A negative experience may keep a highly motivated client from coming back, whereas a positive experience may induce a poorly motivated client to recognize the potential for treatment to be helpful.
Compatibility of Humanistic And Existential Therapies and 12-Step Programs
Humanistic and existential approaches are consistent with many tenets of 12-Step programs. For example, existential and humanistic therapists would embrace the significance stressed by the "serenity prayer" to accept the things that cannot be changed, the courage to change what can be changed, and the wisdom to know the difference.
However, some would argue against the degree to which Alcoholics Anonymous (AA) identifies the person's "disease" as a central character trait, or the way in which some might interpret the notion of "powerlessness." The principles of existentialism, free choice, and free will may appear incompatible with the 12-Step philosophy of acceptance and surrender. Yet, such surrender must result from conscious decisions on an individual's part.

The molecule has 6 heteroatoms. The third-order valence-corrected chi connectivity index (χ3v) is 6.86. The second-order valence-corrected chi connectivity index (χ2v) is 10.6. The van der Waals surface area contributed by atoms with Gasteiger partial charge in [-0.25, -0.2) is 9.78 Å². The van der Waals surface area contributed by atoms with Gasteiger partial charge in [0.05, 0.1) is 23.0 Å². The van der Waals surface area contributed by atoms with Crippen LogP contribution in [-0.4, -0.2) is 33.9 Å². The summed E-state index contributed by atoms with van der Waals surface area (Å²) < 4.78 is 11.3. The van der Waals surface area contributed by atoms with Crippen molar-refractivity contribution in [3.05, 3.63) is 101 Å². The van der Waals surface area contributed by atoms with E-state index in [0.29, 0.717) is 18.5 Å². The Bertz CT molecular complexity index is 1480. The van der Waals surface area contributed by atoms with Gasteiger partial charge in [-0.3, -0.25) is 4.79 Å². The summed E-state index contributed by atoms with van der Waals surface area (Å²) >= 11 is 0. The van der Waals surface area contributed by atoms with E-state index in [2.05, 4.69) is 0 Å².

The AA concept of rigorous self-assessment--of accepting one's own personal limitations and continually choosing and rechoosing to act according to certain principles as a way of living life--are compatible with both existential and humanistic principles.
The predominant research strategy or methodology in social science is rooted in the natural science or rational-empirical perspective. Such approaches generally attempt to identify and demonstrate causal relationships by isolating specific variables while controlling for other variables such as personal differences among therapists as well as clients. For example, variations in behavior or outcomes are often quantified, measured, and subjected to statistical procedures in order to isolate the researcher from the data and ensure objectivity.
Such strategies are particularly useful for investigating observable phenomena like behavior. Traditional approaches to understanding human experience and meaning, however, have been criticized as an insufficient means to understanding the lived reality of human experience. Von Eckartsberg noted, "Science aims for an ideal world of dependent and independent variables in their causal interconnectedness quite abstracted and removed from personal experience of the everyday life-world" (Von Eckartsberg, 1983, p. 199).